Biddy Early (1798-1 874) Irish seer and healer, often described as a witch. Most of what is known about Biddy Early has been collected from oral tradition, and many of the stories about her have numerous variations. None- theless, Biddy seemed to have possessed real powers, and many people from all over Ireland and even England came to her for cures. She was widely believed to be “of the Fairies.”
She was born Biddy O’Connor. Her birthplace is accepted as Faha, but Carrowroe is also given. She was of a farming family, small in stature and described as good- looking throughout her life. When she was 16 or 17 years of age, Biddy left her home to work as a serving girl in either Feakle or Ayle. She entered into her first marriage in 1817 to Pat Malley, who later died. She married Tom Flannery in the 1840s, and they had one son, also named Tom.
Biddy’s powers were credited to a mysterious dark bottle that had been given to her either by husband Tom after his death or by the fairies, via her son prior to his own death. She was instructed that by looking into the bottle with one eye and keeping the other eye open, she would be able to see what ailed people and view the future. In exchange for this ability, she was never to charge money for her services, or she would lose the powers. She could accept gifts, however, but was to give away what- ever was left over from her own needs. She was not to allow others to look into the bottle, or else they would either die or go mad.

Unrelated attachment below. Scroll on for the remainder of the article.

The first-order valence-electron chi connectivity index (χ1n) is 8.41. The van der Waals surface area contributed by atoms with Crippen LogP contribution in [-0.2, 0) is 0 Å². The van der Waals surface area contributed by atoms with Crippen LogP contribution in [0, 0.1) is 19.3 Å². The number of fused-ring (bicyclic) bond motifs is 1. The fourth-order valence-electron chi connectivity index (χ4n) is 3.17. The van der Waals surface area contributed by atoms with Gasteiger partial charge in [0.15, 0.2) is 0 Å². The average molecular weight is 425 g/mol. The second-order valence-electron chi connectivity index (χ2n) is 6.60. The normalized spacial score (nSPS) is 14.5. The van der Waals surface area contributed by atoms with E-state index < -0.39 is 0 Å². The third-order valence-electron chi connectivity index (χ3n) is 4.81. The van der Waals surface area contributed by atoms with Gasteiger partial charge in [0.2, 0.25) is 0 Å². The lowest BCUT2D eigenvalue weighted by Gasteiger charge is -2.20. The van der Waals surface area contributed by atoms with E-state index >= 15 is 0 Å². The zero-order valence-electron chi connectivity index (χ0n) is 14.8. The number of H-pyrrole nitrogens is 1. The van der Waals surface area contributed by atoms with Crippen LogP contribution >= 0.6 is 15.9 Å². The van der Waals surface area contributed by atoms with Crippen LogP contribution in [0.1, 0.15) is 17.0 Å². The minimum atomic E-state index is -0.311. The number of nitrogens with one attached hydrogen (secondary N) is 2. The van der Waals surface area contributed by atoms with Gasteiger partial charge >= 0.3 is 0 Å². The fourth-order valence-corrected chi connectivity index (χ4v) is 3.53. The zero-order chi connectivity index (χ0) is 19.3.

One of the first stories about Biddy concerns a mean- tempered landlord who set about to evict her and others from their homes. Biddy agreed to go, but told the land- lord he would never leave his home. A fire subsequently broke out in the landlord’s home and he perished in it.
After the landlord disaster, Biddy moved to Kilbarron. At this point in her life, she already was in possession of the mysterious bottle. A man offered to move her pos- sessions in exchange for a look inside the bottle. Biddy agreed. He did, and went mad. Biddy lived the rest of her life in Kilbarron. Her various husbands were tenant farmers; some allegedly died of drink. She spooked people who came to visit her by announcing their names, the purpose of their visit, and their specific ailment or problem before they ever said a word.